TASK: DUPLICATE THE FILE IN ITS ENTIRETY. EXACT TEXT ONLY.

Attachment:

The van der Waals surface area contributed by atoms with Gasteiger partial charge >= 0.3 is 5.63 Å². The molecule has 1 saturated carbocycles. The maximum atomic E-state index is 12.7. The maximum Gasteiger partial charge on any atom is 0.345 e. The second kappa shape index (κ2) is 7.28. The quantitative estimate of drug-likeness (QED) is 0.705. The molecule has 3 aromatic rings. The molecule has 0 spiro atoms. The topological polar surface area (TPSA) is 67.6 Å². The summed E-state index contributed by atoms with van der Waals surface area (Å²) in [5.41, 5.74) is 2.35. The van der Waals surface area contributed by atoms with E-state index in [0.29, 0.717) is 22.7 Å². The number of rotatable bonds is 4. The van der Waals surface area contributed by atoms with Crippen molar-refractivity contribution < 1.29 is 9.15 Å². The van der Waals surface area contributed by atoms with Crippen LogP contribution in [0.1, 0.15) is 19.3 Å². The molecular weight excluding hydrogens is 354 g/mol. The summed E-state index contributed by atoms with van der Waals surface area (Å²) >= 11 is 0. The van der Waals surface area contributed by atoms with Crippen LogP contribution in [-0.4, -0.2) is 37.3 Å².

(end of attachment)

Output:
The van der Waals surface area contributed by atoms with Gasteiger partial charge >= 0.3 is 5.63 Å². The molecule has 1 saturated carbocycles. The maximum atomic E-state index is 12.7. The maximum Gasteiger partial charge on any atom is 0.345 e. The second kappa shape index (κ2) is 7.28. The quantitative estimate of drug-likeness (QED) is 0.705. The molecule has 3 aromatic rings. The molecule has 0 spiro atoms. The topological polar surface area (TPSA) is 67.6 Å². The summed E-state index contributed by atoms with van der Waals surface area (Å²) in [5.41, 5.74) is 2.35. The van der Waals surface area contributed by atoms with E-state index in [0.29, 0.717) is 22.7 Å². The number of rotatable bonds is 4. The van der Waals surface area contributed by atoms with Crippen molar-refractivity contribution < 1.29 is 9.15 Å². The van der Waals surface area contributed by atoms with Crippen LogP contribution in [0.1, 0.15) is 19.3 Å². The molecular weight excluding hydrogens is 354 g/mol. The summed E-state index contributed by atoms with van der Waals surface area (Å²) >= 11 is 0. The van der Waals surface area contributed by atoms with Crippen LogP contribution in [-0.4, -0.2) is 37.3 Å².